flexiblefullpage - default
interstitial1 - interstitial
Currently Reading

Building Team Communication

Advertisement
billboard -
Management

Building Team Communication

To achieve excellence within our companies' cultures, leaders must work hard at keeping healthy relationships. Our communication skills must be a strength, not a weakness. It takes time, energy and effort, but it pays big returns by producing better results and deeply enriched relationships. It's a double win.


By Doug Dwyer, Contributing Editor June 30, 2005
This article first appeared in the PR July 2005 issue of Pro Remodeler.

To achieve excellence within our companies' cultures, leaders must work hard at keeping healthy relationships. Our communication skills must be a strength, not a weakness. It takes time, energy and effort, but it pays big returns by producing better results and deeply enriched relationships. It's a double win.

Think of it in the context of health: Either take time out to keep living healthy or take time out for sickness. As leaders we must be proactive in building a positive growth culture, being more observant and having challenging conversations when needed.

As psychologist and author Robert Anthony wrote, "You get treated in life the way you train people to treat you."

If we don't like the way someone treats us, we must take personal responsibility to communicate that to the person.

Don't do it in a demonstrative way, but in a way he or she can understand your feelings. Simply say: "I need to discuss something with you that is bothering me, but I am concerned it might offend you. May I share with you what I think? The condition and health of our relationship is important enough to me to bring it up."

In effect, if you don't communicate how you think or feel, then you are communicating (training others) that everything is OK just the way it is. It's easy for you to say that the other person should notice you are upset or feeling taken for granted or whatever the issue may be.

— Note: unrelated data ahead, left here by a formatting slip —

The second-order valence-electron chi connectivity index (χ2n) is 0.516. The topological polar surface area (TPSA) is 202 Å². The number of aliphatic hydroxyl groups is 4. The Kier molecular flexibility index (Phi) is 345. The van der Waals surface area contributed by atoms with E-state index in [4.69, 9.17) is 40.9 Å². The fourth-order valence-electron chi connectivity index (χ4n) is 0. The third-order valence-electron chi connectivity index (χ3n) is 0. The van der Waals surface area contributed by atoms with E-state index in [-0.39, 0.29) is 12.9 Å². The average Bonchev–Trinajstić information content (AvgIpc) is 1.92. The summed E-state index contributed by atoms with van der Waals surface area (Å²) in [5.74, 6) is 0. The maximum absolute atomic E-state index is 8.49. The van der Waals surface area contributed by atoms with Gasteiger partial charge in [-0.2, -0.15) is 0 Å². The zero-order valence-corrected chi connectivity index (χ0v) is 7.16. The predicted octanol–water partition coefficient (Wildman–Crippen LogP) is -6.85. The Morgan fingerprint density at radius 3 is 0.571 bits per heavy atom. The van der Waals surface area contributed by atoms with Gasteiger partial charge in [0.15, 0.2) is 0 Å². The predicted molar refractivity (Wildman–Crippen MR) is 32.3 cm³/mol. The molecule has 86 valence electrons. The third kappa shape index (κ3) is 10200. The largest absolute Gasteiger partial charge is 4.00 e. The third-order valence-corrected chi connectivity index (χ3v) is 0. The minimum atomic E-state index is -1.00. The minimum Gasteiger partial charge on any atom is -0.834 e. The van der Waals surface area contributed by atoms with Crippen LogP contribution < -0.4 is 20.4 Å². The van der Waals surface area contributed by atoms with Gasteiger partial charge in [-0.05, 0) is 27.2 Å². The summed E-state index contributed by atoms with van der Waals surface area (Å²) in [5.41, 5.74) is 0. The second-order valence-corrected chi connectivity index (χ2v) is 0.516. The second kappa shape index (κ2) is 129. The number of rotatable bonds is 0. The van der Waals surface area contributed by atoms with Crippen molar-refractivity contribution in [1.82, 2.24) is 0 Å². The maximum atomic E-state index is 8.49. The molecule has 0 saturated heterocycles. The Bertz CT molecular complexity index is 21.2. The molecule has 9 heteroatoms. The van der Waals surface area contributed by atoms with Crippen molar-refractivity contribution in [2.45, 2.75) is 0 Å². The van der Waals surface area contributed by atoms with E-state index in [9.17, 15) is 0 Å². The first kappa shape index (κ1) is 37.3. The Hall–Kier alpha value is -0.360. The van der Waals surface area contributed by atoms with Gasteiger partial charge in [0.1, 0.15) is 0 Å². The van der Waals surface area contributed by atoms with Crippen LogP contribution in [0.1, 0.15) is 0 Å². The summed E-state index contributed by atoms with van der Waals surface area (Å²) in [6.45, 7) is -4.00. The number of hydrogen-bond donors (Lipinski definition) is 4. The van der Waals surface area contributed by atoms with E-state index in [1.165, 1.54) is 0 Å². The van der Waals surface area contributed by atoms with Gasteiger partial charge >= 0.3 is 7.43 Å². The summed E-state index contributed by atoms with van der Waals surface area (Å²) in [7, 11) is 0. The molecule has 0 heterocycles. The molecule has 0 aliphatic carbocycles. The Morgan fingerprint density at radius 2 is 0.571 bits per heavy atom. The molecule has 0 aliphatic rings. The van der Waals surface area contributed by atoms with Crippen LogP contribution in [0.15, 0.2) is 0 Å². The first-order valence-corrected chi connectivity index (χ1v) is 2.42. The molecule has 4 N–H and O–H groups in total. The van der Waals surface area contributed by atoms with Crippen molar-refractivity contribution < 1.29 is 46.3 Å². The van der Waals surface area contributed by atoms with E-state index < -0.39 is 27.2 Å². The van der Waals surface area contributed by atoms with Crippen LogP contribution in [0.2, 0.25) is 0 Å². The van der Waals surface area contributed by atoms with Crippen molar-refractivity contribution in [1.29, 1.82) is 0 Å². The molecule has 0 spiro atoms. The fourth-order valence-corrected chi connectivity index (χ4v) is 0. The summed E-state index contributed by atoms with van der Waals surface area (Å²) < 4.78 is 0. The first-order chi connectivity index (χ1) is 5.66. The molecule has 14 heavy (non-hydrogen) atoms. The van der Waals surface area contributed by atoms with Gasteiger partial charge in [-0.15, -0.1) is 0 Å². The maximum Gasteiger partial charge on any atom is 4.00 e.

Yes, some people can be unaware of what is going on with others around them. This could be because of their focus on other things, lack of people skills, personality conflicts, selfishness or pride — any number of reasons. Whether the reason is good or bad, they are not mind readers and need to know what is really going on with you. This will provide them with the information and motivation to respond differently in the future.

You may find out it was just a simple misunderstanding. You may find out you were wrong or that an individual is unwilling to change, but at least you addressed the issue and have a clear understanding. It's much easier said than done, but it must be done. Otherwise, the relationship will slowly decay or be destroyed.

A warning: You can take communication too far by being brutally honest to the point of being ugly, saying everything that comes to mind and completely crushing people around you. That is not the goal. Rather, the desired outcome is to communicate effectively and to improve the relationship.

If that is not the perspective from which you are working, then you should cool off first. You shouldn't do something you'll regret by unnecessarily hurting someone or ending a relationship prematurely.